The Ferrari 312T is remembered as the car that brought Ferrari back to its winning ways after a championship drought of over 10 years. Between its introduction in 1975 and its retirement from competition in 1980, the Ferrari 312T won 27 races, took 61 podiums, 19 poles, 25 fastest laps, 4 Constructors Championships, and 3 Driver’s Championships.
It’s clear to see why it’s still ranked by many Tifosi as their favourite Ferrari Formula One car of all time.
The Beginning of the Ferrari 312T
As with all Ferrari F1 cars of the era, the 312T was designed by the legendary Mauro Forghieri. It was to be a replacement for the 312B3, a car that had suffered from persistent understeer and only managed 10 wins with no Championships in its 5 years of competition.
Development of the 312T had begun in 1974 when Mario and his team realised there was no way to salvage the 312B. They designed an entirely new tubular steel spaceframe with aluminium panels fastened to it, and a new transverse-mounted gearbox was fitted (this is what contributes the “T” to the model name).
Forghieri chose to keep developing the Flat-12 that had been used in the previous chassis, it had proven itself to be highly-reliable, and thanks to its architecture it had a low centre of gravity, and it allowed for a lower engine cover which in turn allowed more air to the rear wing.
The Flat-12 has a capacity of 2991.80cc, a compression ratio of 11.5:1, Lucas indirect fuel injection, twin overhead camshafts per bank with four valves per cylinder, and 510 hp at 12,200 rpm – that works out to a healthy 170 hp/l.
The Ferrari 312T3
Over the course of its production the 312T went through 6 major iterations, and the car you see here is the 312T3 – the third iteration that would be raced by Gilles Villeneuve and Carlos Reutemann. The T3 was an evolution of the earlier T2, it now featured a new chassis with a new monocoque structure and revised suspension. The suspension changes had been made to suit the switch from cross-ply Goodyear tyres to the more modern Michelin radials, and the rear bodywork changes had largely been to flatten it out and allow more air to pass over the rear wing – further increasing downforce.
Niki Lauda would go on to win 2 Formula One World Championships in the Ferrari 312T and the 312T2. He was driving the latter car when he suffered his now infamous accident at the 1976 German Grand Prix at the Nürburgring. He made his comeback in just 6 weeks and he lost the World Championship that year to James Hunt by just 1 point – 69 to 68.
Ferrari introduced the 312T3 for Villeneuve and Reutemann in time for the third race of the 1978 Formula One season. A huge amount of development work and track testing had gone into the new model, but the Ferrari engineers could never have known that 1978 would be the year that Lotus shocked the racing world with the introduction of the Lotus 79. This new car from the storied British manufacturer was an entirely new beast, using wind tunnels to take advantage of ground effect aerodynamics.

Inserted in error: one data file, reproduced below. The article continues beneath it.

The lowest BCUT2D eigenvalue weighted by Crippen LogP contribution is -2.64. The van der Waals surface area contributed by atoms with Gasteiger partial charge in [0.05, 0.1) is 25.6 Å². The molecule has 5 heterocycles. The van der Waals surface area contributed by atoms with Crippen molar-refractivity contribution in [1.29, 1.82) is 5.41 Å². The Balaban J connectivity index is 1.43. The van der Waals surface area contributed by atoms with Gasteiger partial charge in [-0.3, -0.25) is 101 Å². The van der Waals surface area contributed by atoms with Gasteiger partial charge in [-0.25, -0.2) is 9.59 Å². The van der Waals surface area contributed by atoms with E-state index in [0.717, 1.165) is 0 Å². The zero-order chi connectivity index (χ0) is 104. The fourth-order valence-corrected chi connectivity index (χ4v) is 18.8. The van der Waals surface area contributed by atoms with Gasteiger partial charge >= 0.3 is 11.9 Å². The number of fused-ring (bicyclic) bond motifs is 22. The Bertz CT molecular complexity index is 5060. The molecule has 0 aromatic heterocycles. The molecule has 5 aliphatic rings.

Despite the extreme speed and downforce produced by the Lotus 79, the plucky Italians still managed 5 wins over the course of the season – 4 for Reutemann, and 1 for the then-new F1 driver Villeneuve, and at his home Grand Prix in Canada no less. Ferrari would finish 2nd in the Constructors’ Championship for 1978, though in any normal season it very likely would have been an outright win.
The 312T Shown Here
The car you see here was pointed by Gilles Villeneuve in the 1978 South African Grand Prix, and it was driven to victory at the 1978 US Grand Prix West by Carlos Reutemann, who would later put the car on pole at the Monaco Grand Prix.
After being retired from competition, Ferrari sold chassis #032 to French collector Jacques Setton (who curated the Setton Collection). Since then it’s has passed through a very limited number of private collections, and it’s now being offered for sale privately through Fiskens. As both a race winner and a Monaco pole sitter, it will appeal to any significant Ferrari collector – and many other collectors besides.
If you’d like to read more about chassis #032 or register your interest with Fiskens you can click here to visit the official listing.
Images Copyright: Tim Scott
Ben has had his work featured on CNN, Popular Mechanics, Smithsonian Magazine, Road & Track Magazine, the official Pinterest blog, the official eBay Motors blog, BuzzFeed, and many more.
Silodrome was founded by Ben back in 2010, in the years since the site has grown to become a world leader in the alternative and vintage motoring sector, with millions of readers around the world and many hundreds of thousands of followers on social media.